More revelations from one of the epicenters of the housing implosion. 4ClosureFraud has published an eyepoppingly long list of affidavits of lost summons in foreclosure cases.
This is a teeny extract from their sample, so readers can see what their roster looks like:
I spoke to the individuals who compiled this sample; the roster on the 4ClosureFraud site is from DuVal county only. They’ve pulled records from across the state and find similar high volumes in every county. They have refined their queries to exclude judicial notices that are not germane and are up to nearly 9000 questionable notices of lost summons, nearly all from 2010 (in three counties, they have gone into 2009 records). They are in the process of drilling back in time to come up with a more definitive figure.
Both judicial and non-judicial states require that the person being foreclosed upon receive some sort of notification that they are at risk of losing their home as a result of serious delinquency on their mortgage borrowings. In judicial states such as Florida, the first step is the service of process. As 4ClosureFraud noted:
Proper service of process initially establishes personal jurisdiction of the court over the person served. If the defendant ignores further pleadings or fails to participate in the proceedings, then the court or administrative body may find the defendant in default and award relief to the claimant, petitioner or plaintiff. Service of process must be distinguished from service of subsequent documents (such as pleadings and motion papers) between the parties to litigation.
One has to remember the timetable here: foreclosure notices take place during an active phase of the entire foreclosure process. What are the odds that these “lost” notices reflect legitimate lost documents, as opposed to failure to provide proper notice at all and lying to the court after the fact? The sheer volume strongly suggests the overwhelming majority are the result of the utter disregard of the foreclosure mills for due process. As noted earlier, this sample is from DuVal county (see the CA in the case identifier). And notice how many look bogus; they don’t even have the borrower’s name on them (“for unknown tenants/owners”, “for Mortgage Electronic Registry Services”; many in the name of Jane or John Doe).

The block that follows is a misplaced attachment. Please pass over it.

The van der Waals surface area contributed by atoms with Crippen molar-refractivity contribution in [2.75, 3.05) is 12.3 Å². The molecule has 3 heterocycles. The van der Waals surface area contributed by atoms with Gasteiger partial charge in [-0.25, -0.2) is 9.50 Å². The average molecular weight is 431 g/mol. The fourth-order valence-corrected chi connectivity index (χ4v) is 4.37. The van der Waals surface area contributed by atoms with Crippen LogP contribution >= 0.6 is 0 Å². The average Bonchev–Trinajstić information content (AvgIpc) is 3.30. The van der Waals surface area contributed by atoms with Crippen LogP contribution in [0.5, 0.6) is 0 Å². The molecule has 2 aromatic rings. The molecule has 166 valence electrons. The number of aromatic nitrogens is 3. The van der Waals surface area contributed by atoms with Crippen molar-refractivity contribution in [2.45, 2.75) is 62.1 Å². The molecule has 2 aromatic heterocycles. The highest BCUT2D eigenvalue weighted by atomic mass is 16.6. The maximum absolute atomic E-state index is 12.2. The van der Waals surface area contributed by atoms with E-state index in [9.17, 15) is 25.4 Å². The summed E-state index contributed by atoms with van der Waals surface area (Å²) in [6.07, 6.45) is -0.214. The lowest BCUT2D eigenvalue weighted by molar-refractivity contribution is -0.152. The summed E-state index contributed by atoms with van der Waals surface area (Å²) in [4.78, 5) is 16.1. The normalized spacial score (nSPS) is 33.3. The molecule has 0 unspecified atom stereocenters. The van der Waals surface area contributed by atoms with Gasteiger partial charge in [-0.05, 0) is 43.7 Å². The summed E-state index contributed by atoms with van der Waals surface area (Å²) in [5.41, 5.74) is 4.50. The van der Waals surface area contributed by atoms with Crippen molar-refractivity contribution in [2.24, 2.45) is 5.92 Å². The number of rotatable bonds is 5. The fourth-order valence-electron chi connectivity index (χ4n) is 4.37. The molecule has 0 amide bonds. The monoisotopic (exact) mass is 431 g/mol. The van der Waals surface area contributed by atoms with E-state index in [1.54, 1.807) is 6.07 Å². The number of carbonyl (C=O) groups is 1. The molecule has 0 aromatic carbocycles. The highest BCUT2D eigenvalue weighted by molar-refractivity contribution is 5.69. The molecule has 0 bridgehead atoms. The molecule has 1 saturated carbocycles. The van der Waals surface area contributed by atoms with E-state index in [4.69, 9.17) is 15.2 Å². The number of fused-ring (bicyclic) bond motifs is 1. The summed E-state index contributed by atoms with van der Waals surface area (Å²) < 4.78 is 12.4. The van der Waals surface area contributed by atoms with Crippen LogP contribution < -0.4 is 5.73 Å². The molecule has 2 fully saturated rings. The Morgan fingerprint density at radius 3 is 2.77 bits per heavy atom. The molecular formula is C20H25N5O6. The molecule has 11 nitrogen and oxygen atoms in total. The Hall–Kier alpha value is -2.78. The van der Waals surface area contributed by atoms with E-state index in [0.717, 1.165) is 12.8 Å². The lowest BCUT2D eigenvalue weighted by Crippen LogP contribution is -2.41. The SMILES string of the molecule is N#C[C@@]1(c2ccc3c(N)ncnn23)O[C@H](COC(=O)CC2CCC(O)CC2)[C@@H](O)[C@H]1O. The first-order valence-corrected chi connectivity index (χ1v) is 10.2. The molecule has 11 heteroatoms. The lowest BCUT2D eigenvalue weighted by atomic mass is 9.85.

It may seem incredible that the foreclosure mills aren’t bothering to provide summons; after all, how hard is it to provide service at someone’s home? All the process server needs to do is slip a notice under the door or tape it to their front door. But the foreclosure mills are processing cases in such volumes that performing this task has, well, become a tad inconvenient. An employee of one of the mills in Florida explained:
I worked at ProVest for 7 months a few years ago, as jobs are scarce. There were some issues there of some of the servers just “drop serving” the summons, (just leaving at the door and saying they gave it directly) or Sewer serves, (saying it was served and they never even left at the door). A few borrowers obtained legal counsel and executed their rights, as they were never properly served, but there are probably more borrowers unaware they have been “had”.
If Improperly served, the court dates cannot be set.
Due to ProVest’s aggressive style, and high volume of work, it is possible many servers, not direct employees, were forced to do the serves this way due to the volume and ProVest’s unrealistic expectations. They wanted a serve within 10 days of it being filed at the court house. As an employee, server or not, if you did not meet their outrageous timeframes it provoked what I call “public floggings” of employees. Not a nice place to work.
Yves here. Mind you, this is a report from a few years ago; foreclosure volumes have exploded since then. How hard is it to imagine that the foreclosure mills are simply skipping this step more than occasionally in districts with bank-friendly judges?
Make no mistake about it: the nature and scale of these frauds cut at the very heart of our judicial process. We didn’t call the Florida courts “kangaroo courts” lightly. A home is most people’s most important asset; shelter is a bedrock of personal security. Both the Fifth and the Fourteenth amendments enshrine the notion of due process, yet we see increasing evidence of it being violated on a routine basis in the Sunshine State.